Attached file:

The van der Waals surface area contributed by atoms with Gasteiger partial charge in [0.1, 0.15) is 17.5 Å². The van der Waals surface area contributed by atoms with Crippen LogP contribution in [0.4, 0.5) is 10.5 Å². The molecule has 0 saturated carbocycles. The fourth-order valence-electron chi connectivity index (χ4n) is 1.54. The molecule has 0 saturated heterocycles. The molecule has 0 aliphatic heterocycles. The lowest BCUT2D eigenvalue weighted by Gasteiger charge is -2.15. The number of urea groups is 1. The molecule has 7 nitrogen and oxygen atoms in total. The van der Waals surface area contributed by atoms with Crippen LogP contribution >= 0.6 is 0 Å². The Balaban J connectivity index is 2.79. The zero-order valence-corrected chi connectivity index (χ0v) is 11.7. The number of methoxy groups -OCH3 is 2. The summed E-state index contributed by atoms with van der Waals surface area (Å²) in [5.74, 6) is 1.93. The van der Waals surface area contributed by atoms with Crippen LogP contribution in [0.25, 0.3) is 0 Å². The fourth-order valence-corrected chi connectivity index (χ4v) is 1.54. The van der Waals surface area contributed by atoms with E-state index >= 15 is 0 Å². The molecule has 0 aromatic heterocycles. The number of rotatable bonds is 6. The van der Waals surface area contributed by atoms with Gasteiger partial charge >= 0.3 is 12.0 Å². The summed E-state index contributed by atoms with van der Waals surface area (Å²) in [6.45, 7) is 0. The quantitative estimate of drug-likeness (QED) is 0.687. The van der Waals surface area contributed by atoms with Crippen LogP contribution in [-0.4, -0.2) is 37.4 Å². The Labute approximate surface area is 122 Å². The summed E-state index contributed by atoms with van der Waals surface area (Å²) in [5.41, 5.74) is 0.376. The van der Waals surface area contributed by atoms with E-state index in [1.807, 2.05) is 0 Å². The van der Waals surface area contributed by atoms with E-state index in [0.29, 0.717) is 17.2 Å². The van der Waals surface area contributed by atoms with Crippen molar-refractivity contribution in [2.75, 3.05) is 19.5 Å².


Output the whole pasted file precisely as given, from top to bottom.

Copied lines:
The van der Waals surface area contributed by atoms with Gasteiger partial charge in [0.1, 0.15) is 17.5 Å². The van der Waals surface area contributed by atoms with Crippen LogP contribution in [0.4, 0.5) is 10.5 Å². The molecule has 0 saturated carbocycles. The fourth-order valence-electron chi connectivity index (χ4n) is 1.54. The molecule has 0 saturated heterocycles. The molecule has 0 aliphatic heterocycles. The lowest BCUT2D eigenvalue weighted by Gasteiger charge is -2.15. The number of urea groups is 1. The molecule has 7 nitrogen and oxygen atoms in total. The van der Waals surface area contributed by atoms with Crippen LogP contribution >= 0.6 is 0 Å². The Balaban J connectivity index is 2.79. The zero-order valence-corrected chi connectivity index (χ0v) is 11.7. The number of methoxy groups -OCH3 is 2. The summed E-state index contributed by atoms with van der Waals surface area (Å²) in [5.74, 6) is 1.93. The van der Waals surface area contributed by atoms with Crippen LogP contribution in [0.25, 0.3) is 0 Å². The fourth-order valence-corrected chi connectivity index (χ4v) is 1.54. The van der Waals surface area contributed by atoms with E-state index >= 15 is 0 Å². The molecule has 0 aromatic heterocycles. The number of rotatable bonds is 6. The van der Waals surface area contributed by atoms with Gasteiger partial charge >= 0.3 is 12.0 Å². The summed E-state index contributed by atoms with van der Waals surface area (Å²) in [6.45, 7) is 0. The quantitative estimate of drug-likeness (QED) is 0.687. The van der Waals surface area contributed by atoms with Crippen LogP contribution in [-0.4, -0.2) is 37.4 Å². The Labute approximate surface area is 122 Å². The summed E-state index contributed by atoms with van der Waals surface area (Å²) in [5.41, 5.74) is 0.376. The van der Waals surface area contributed by atoms with E-state index in [1.807, 2.05) is 0 Å². The van der Waals surface area contributed by atoms with E-state index in [0.29, 0.717) is 17.2 Å². The van der Waals surface area contributed by atoms with Crippen molar-refractivity contribution in [2.75, 3.05) is 19.5 Å².